Although Parrish did attend classes at the PAFA, which helped sharpen his eye, nobody could have taught him to create landscapes such as that in Moonlight (above). Parrish’s fashioning of the mountains in all their textured cragginess captures the moonlight so romantically. Many critics consider Parrish’s work too light or overly romantic to be considered “serious” art, an aftereffect, perhaps, of his wide popularity during his heyday. Personally, I think there’s more than room enough in the canon of art to fit in Parrish and his poetic, magical skies of blue.

Tuesday, July 24, 2007


The Wall Street Journal today reviewed the Edward Hopper exhibit at the MFA in Boston. At the bottom of that review, you’ll find in very, very small print a list of blogs writing about Hopper recently that includes my humble offering on Hopper, “Only the Lonely,” posted just yesterday. I’m not sure how often they change that feature, so click quickly if you want to see my name in the big time press.

A Direct Line

One of the fun facts of art in Philadelphia is the direct line you can draw between the art of three generations of Calder sculptors, ending with Alexander “Sandy” Calder, born on July 22, 1898. Start with Philadelphia City Hall, covered by sculptures done by Sandy’s grandfather, Alexander Milne Calder, including the statue of William Penn, still the largest statue on top of any building in the world. Move down the Benjamin Franklin Parkway to Logan Circle and see the Swann Memorial Fountain by Sandy’s father, Alexander Stirling Calder (who also did the statue of Dr. Samuel Gross , of Thomas EakinsThe Gross Clinic, standing behind Thomas Jefferson University in Philadelphia). Finally, walk or run up the “Rocky steps” of the PMA and climb the Grand Staircase of the main room. At the top you can look past Sandy’s mobile Ghost (above) and see his father’s and grandfather’s sculptures in the hazy distance. No family of artists has left the same indelible impression on Philadelphia as the Calder family.

Marcel Duchamp, one of the many modernist artists Calder knew and was influenced by, coined the term “mobile” for Calder’s once-revolutionary kinetic sculptures seemingly riding on the air as they hung from the ceiling. Now that mobiles are the commonplace toy of nurseries everywhere, it’s hard to fathom just how unique these sculptures were when they first burst upon the scene. As light and delicate as his mobiles appear, Calder’s monumental-sized “stabiles” dig their roots firmly in the ground. I remember walking around Calder’s Eagle when it stood on the East Terrace of the PMA in late 1999 and early 2000 (pictured above in its home in Seattle, Washington). The orange paint chips scattered around the base testified to its weightiness and how difficult it was to swing into place. Some friends and I, out celebrating the incoming millennium, walked around the base that New Year’s Eve before enjoying the fireworks.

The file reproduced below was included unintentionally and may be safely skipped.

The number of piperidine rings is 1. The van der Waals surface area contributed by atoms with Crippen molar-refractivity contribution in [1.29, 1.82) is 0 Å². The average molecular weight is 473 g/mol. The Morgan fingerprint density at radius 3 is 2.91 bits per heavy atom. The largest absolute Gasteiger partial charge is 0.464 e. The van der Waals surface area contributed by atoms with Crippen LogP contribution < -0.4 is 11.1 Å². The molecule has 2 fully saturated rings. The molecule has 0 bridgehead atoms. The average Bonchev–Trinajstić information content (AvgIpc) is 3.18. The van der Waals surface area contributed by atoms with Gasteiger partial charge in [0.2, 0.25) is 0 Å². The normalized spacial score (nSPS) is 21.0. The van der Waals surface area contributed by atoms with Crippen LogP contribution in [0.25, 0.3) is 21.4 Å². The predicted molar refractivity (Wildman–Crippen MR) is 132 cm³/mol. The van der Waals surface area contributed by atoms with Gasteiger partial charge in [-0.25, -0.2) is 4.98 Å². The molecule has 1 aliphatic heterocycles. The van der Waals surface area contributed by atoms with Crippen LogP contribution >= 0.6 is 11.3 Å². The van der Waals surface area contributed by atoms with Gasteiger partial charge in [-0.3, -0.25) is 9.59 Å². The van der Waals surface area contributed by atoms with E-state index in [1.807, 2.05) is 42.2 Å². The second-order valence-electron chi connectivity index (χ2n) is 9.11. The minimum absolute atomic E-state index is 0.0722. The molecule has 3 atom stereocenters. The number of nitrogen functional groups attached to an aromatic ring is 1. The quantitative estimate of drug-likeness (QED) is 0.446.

Calder’s mobiles and stabiles make modern art accessible and even friendly for the casual observer or even the diehard modern art hater. The room at the National Gallery of Art in Washington, DC filled with Calder’s mobiles (one example appears above) remains one of my favorites in their modern art wing. It was like standing in a environment of exotic birds or giant, beautiful butterflies, constantly moving on the almost imperceptible air currents. Rumors have milled about for years of a Calder museum to be erected near the PMA here in Philadelphia, but that plan sadly seems dead. Calder truly created art for the masses, especially children, who can see and experience his living art free of all extraneous interpretation and meaning. Calder’s art follows Archibald MacLeish’s maxim for poetry: it “should not mean/ But be.”

Beneath the Surface

A happy 80th birthday to Alex Katz, born on this date in 1927. Katz brought his unique figurative style to Pop Art and continues to paint fascinating portraits in a style that seems to mix the worlds of illustration and advertising, perhaps to comment on the surface-obsessed nature of late 20th and early 21st century America. In his 1962 self-portrait above, titled Passing, Katz plays with the nature of identity on several levels. On one level, Katz the artist disguises himself as a typical businessman of the early 1960s, the standard issue man in the grey flannel suit. However, Katz perches on his head a pork pie hat, often identified with the jazz artist Lester Young, one of Katz’s many beloved jazz musicians, indicating that beneath this “white” exterior beats the heart of a jazz insider. Finally, Katz’s Jewish heritage raises the issue of the religious and racial intolerance still existing in 1960s, Eisenhower-era America behind the Happy Days façade. Katz smuggles his true nature through all the barriers put in his way. Often criticized for paintings that are all surface, Katz’s work delves deep into American society and, along with Ralph Ellison’s Invisible Man, speaks on the “lower frequencies” for us all.

Much of Katz’s examination of America involves trends, particularly the current fashions in clothing and hairstyles. In the paintings of his wife Ada done over the years, including Upside Down Ada (above) from 1965, we see how trends come and go, including the longer, freer hairstyle shown in this post-Kennedy, post-Beatles invasion, yet pre-Woodstock image. Katz’s surface-dominated paintings show just how shallow these trends are, in comparison to the people behind them.

Despite the Pop Art technique of his portraits, I always sense a great warmth and affection in Katz’s paintings of his family, especially those of his wife, Ada, and his children, such as his son Vincent (above) in Vincent with Open Mouth, from 1970. Katz’s focus on the small detail of his child’s open mouth, indicating youth’s still-intact capacity for wonder, stands in opposition to the jaded views of other modern artists. Throughout his exploration of the trends of American society Katz never descends into sarcasm or ridicule, choosing instead to subtly comment on society and reward those who look beneath the surface.